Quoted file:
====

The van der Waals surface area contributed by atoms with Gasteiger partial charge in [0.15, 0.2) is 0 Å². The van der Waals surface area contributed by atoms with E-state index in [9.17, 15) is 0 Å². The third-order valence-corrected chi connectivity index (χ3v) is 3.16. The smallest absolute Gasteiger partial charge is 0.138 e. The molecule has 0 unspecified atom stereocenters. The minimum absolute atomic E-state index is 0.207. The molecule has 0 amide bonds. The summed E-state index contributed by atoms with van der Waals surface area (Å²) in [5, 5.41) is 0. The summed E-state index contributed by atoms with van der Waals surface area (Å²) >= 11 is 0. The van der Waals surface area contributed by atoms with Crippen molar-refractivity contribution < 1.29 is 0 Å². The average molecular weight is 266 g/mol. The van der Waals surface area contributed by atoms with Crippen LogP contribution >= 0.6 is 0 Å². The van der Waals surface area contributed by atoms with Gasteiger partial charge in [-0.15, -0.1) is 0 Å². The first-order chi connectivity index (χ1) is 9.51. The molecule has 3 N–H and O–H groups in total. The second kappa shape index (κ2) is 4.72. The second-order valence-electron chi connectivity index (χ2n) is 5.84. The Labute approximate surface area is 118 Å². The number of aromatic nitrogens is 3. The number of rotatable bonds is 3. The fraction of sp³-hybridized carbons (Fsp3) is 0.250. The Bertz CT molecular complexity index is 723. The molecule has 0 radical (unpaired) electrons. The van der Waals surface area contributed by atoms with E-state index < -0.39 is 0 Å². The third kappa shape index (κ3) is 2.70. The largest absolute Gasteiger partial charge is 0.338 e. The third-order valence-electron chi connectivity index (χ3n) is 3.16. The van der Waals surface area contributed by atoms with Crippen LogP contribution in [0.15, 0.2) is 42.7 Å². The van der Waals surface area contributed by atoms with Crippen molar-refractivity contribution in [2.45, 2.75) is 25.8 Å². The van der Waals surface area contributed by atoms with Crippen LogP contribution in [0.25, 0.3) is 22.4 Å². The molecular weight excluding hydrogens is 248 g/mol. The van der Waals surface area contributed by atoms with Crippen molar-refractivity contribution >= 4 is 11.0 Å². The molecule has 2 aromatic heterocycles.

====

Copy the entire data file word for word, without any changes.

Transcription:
The van der Waals surface area contributed by atoms with Gasteiger partial charge in [0.15, 0.2) is 0 Å². The van der Waals surface area contributed by atoms with E-state index in [9.17, 15) is 0 Å². The third-order valence-corrected chi connectivity index (χ3v) is 3.16. The smallest absolute Gasteiger partial charge is 0.138 e. The molecule has 0 unspecified atom stereocenters. The minimum absolute atomic E-state index is 0.207. The molecule has 0 amide bonds. The summed E-state index contributed by atoms with van der Waals surface area (Å²) in [5, 5.41) is 0. The summed E-state index contributed by atoms with van der Waals surface area (Å²) >= 11 is 0. The van der Waals surface area contributed by atoms with Crippen molar-refractivity contribution < 1.29 is 0 Å². The average molecular weight is 266 g/mol. The van der Waals surface area contributed by atoms with Crippen LogP contribution >= 0.6 is 0 Å². The van der Waals surface area contributed by atoms with Gasteiger partial charge in [-0.15, -0.1) is 0 Å². The first-order chi connectivity index (χ1) is 9.51. The molecule has 3 N–H and O–H groups in total. The second kappa shape index (κ2) is 4.72. The second-order valence-electron chi connectivity index (χ2n) is 5.84. The Labute approximate surface area is 118 Å². The number of aromatic nitrogens is 3. The number of rotatable bonds is 3. The fraction of sp³-hybridized carbons (Fsp3) is 0.250. The Bertz CT molecular complexity index is 723. The molecule has 0 radical (unpaired) electrons. The van der Waals surface area contributed by atoms with E-state index < -0.39 is 0 Å². The third kappa shape index (κ3) is 2.70. The largest absolute Gasteiger partial charge is 0.338 e. The third-order valence-electron chi connectivity index (χ3n) is 3.16. The van der Waals surface area contributed by atoms with Crippen LogP contribution in [0.15, 0.2) is 42.7 Å². The van der Waals surface area contributed by atoms with Crippen molar-refractivity contribution in [2.45, 2.75) is 25.8 Å². The van der Waals surface area contributed by atoms with Crippen LogP contribution in [0.25, 0.3) is 22.4 Å². The molecular weight excluding hydrogens is 248 g/mol. The van der Waals surface area contributed by atoms with Crippen molar-refractivity contribution >= 4 is 11.0 Å². The molecule has 2 aromatic heterocycles.